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Richmond honors Edgar Allan Poe with an international conference and actor John Astin's one-man show.

Commemorating Poe


John Astin was creepy and kooky, mysterious and spooky. OK, he was altogether ooky in the "Addams Family." These days, however, the actor "quoth the raven" and nothing more as he portrays Edgar Allan Poe in the one-man-play "Once Upon a Midnight."

Richmonders can see this enactment of Poe's life at 8:30 p.m. on Oct. 8 at Theatre IV. It is part of the International Edgar Allan Poe Conference, which is being held Oct. 7 to Oct. 10 at the Jefferson Hotel to honor the sesquicentennial of Poe's death, says John Moon, executive director of Richmond's Poe Museum.

The conference, sponsored by the Poe Studies Association, will comprise 40 sessions during which 120 papers on different aspects of Poe's life will be presented. Poe experts from across the United States and from such countries as Canada, France, Germany, India, Italy, Japan and Singapore will take part in the event. "The Poe world is coming to Richmond to help honor Poe 150 years after he died," Moon says.

The play has been running in various cities since 1995 and has had much support from Poe scholars, Astin says. He feels this is a true testament to the quality of the production. "The approval of the scholars is important to me," Astin says. "Many of them truly love Poe. The appreciation for him is there."

In the play, Poe returns to Earth as an angel who, in his own words, wants to "lay his heart bare." He attempts to set the record straight concerning his life and his literary works. Consequently, as he tells his life story, his works emerge.

"He ultimately demonstrates his life was his work and his work was his life," Astin says.

Poe's life, however, was often a troubled one. He lost his parents at a young age, spent much of his life in debt and battled alcohol addiction. Despite his troubles, or maybe because of them, his contributions to literature were great. He is commonly credited with the invention of the modern detective story and the creation of some of the first science fiction. "I call him the first, authentic, American, literary genius," Astin says.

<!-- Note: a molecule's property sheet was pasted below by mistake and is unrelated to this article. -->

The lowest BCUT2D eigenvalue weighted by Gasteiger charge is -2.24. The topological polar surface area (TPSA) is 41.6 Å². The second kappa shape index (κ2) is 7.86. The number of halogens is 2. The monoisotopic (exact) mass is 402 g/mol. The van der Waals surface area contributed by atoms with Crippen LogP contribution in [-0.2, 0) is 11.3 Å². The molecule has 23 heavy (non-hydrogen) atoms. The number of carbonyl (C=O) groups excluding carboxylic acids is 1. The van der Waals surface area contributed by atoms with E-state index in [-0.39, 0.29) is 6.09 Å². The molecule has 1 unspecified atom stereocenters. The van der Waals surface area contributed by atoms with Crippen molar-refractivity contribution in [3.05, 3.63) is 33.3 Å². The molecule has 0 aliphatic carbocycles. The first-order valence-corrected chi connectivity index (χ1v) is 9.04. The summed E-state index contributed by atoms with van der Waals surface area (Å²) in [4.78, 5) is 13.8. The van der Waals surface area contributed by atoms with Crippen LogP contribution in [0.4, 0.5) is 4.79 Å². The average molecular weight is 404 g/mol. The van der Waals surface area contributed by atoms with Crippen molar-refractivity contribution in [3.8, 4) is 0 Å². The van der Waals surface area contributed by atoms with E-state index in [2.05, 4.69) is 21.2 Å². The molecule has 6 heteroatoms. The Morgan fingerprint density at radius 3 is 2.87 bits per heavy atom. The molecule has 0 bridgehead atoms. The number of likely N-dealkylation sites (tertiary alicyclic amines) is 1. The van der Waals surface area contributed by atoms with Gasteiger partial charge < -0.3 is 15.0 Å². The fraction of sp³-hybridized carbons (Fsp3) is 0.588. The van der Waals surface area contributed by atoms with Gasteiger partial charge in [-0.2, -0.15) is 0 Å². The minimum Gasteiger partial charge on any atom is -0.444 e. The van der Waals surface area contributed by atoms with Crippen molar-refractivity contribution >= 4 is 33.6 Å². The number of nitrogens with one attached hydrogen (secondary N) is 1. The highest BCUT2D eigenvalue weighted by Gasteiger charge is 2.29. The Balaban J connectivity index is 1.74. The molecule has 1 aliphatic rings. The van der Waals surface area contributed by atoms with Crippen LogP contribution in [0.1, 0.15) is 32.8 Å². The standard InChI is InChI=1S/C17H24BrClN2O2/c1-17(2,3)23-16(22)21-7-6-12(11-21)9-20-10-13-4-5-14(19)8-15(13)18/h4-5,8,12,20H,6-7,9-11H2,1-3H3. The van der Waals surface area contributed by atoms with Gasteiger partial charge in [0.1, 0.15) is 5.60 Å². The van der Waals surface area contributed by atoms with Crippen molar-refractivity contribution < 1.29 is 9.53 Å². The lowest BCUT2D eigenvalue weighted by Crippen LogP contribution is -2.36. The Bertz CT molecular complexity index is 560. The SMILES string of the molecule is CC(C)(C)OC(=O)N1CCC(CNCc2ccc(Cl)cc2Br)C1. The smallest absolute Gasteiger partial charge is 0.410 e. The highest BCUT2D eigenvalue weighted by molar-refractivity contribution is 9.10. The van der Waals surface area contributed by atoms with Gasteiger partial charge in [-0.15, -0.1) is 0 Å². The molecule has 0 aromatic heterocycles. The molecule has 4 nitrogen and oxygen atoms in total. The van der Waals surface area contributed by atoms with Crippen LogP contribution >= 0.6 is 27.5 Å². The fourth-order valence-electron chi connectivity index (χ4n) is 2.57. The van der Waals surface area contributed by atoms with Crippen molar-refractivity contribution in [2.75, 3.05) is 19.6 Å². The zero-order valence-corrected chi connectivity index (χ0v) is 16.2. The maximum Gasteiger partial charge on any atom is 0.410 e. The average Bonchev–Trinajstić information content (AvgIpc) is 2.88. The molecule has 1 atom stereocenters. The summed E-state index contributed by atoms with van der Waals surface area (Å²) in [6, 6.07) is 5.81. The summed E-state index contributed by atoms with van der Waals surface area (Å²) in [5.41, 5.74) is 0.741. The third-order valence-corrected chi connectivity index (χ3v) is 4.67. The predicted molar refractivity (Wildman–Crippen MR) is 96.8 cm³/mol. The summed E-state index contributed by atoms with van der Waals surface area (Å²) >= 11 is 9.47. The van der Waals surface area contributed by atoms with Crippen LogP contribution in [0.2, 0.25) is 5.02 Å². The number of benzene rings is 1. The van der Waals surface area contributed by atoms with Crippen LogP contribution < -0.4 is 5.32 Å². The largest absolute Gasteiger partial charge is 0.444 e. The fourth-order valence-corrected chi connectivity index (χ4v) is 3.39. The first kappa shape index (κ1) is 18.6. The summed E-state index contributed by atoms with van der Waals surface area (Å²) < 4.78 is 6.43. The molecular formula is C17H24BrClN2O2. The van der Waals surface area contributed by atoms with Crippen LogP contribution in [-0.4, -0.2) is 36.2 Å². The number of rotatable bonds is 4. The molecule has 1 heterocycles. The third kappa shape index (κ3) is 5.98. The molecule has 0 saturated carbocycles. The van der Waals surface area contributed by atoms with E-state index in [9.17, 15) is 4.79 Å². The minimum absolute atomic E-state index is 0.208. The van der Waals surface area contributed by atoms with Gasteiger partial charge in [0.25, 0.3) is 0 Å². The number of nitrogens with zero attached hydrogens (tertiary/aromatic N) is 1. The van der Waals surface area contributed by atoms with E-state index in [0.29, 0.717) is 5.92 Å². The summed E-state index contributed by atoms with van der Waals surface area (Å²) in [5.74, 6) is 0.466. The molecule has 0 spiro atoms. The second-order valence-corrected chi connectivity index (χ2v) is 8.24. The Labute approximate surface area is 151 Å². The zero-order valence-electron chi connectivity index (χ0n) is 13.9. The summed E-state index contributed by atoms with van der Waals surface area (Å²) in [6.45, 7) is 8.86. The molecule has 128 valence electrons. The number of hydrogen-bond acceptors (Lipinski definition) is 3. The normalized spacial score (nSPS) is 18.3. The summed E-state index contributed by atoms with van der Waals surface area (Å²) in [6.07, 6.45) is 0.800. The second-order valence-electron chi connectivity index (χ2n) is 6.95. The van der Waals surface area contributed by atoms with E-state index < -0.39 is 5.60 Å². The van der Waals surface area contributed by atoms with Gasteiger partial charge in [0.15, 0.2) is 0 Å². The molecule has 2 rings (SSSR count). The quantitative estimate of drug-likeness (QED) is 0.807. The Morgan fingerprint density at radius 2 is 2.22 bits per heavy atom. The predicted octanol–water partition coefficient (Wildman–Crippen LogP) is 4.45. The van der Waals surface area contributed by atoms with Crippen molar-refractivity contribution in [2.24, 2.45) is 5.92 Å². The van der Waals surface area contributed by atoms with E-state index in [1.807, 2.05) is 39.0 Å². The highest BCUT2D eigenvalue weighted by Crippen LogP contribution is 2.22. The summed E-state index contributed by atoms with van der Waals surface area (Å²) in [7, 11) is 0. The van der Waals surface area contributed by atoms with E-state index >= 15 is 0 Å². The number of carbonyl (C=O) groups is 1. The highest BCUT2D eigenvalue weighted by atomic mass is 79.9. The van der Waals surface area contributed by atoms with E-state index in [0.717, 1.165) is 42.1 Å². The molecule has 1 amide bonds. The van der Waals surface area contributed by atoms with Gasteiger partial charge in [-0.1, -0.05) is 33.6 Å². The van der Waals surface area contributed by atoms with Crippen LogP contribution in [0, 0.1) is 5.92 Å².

Astin's involvement with the play was serendipitous in that he had been planning to do a one-man-show on a famous American when the play's two writers approached him about playing Poe. He hopes his portrayal will help people to understand who Poe was. "I believe art can teach us a great deal about life and living," he says.

John Dunning, the prize-winning author of 11 mystery novels such as "Booked to Die" and "The Bookman's Wake," will also make an appearance at the conference. Additionally, there will be a public poetry reading at 4:45 p.m. on Oct. 9 by Philip Levine, John Irwin and Dave Smith at the Virginia Museum of Fine Arts. The reading is open to the public and tickets are $4.

Tickets for "Edgar Allan Poe-Once Upon a Midnight." can be purchased for $15 by calling the Poe Museum at

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